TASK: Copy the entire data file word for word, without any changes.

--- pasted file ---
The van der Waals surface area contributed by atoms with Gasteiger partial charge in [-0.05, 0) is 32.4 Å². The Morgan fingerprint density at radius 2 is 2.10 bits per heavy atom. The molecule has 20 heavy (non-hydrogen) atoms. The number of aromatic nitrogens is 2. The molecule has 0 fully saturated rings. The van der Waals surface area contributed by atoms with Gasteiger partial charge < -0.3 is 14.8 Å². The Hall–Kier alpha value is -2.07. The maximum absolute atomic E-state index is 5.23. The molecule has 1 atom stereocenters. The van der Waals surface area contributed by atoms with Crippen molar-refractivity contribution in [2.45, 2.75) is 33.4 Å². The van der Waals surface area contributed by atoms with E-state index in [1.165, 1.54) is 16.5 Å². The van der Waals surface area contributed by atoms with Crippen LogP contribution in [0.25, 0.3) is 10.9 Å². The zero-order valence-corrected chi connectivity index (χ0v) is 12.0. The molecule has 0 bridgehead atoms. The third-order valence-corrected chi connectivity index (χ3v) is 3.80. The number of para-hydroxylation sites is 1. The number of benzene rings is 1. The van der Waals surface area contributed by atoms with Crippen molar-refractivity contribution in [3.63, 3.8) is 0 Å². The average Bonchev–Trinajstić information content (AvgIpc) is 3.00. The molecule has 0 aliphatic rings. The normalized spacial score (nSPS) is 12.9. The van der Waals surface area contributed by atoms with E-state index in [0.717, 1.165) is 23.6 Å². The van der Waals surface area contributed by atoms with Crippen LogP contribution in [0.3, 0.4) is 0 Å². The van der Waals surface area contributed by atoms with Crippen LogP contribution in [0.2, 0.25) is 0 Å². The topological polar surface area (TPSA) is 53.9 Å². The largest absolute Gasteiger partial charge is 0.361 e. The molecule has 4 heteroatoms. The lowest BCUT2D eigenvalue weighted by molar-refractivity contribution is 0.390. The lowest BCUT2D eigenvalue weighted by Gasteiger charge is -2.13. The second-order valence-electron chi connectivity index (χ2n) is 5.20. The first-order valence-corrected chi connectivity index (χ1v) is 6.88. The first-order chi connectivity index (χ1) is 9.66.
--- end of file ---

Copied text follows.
The van der Waals surface area contributed by atoms with Gasteiger partial charge in [-0.05, 0) is 32.4 Å². The Morgan fingerprint density at radius 2 is 2.10 bits per heavy atom. The molecule has 20 heavy (non-hydrogen) atoms. The number of aromatic nitrogens is 2. The molecule has 0 fully saturated rings. The van der Waals surface area contributed by atoms with Gasteiger partial charge < -0.3 is 14.8 Å². The Hall–Kier alpha value is -2.07. The maximum absolute atomic E-state index is 5.23. The molecule has 1 atom stereocenters. The van der Waals surface area contributed by atoms with Crippen molar-refractivity contribution in [2.45, 2.75) is 33.4 Å². The van der Waals surface area contributed by atoms with E-state index in [1.165, 1.54) is 16.5 Å². The van der Waals surface area contributed by atoms with Crippen LogP contribution in [0.25, 0.3) is 10.9 Å². The zero-order valence-corrected chi connectivity index (χ0v) is 12.0. The molecule has 0 bridgehead atoms. The third-order valence-corrected chi connectivity index (χ3v) is 3.80. The number of para-hydroxylation sites is 1. The number of benzene rings is 1. The van der Waals surface area contributed by atoms with Crippen molar-refractivity contribution in [3.63, 3.8) is 0 Å². The average Bonchev–Trinajstić information content (AvgIpc) is 3.00. The molecule has 0 aliphatic rings. The normalized spacial score (nSPS) is 12.9. The van der Waals surface area contributed by atoms with E-state index in [0.717, 1.165) is 23.6 Å². The van der Waals surface area contributed by atoms with Crippen LogP contribution in [0.3, 0.4) is 0 Å². The van der Waals surface area contributed by atoms with Crippen LogP contribution in [0.2, 0.25) is 0 Å². The topological polar surface area (TPSA) is 53.9 Å². The largest absolute Gasteiger partial charge is 0.361 e. The molecule has 4 heteroatoms. The lowest BCUT2D eigenvalue weighted by molar-refractivity contribution is 0.390. The lowest BCUT2D eigenvalue weighted by Gasteiger charge is -2.13. The second-order valence-electron chi connectivity index (χ2n) is 5.20. The first-order valence-corrected chi connectivity index (χ1v) is 6.88. The first-order chi connectivity index (χ1) is 9.66.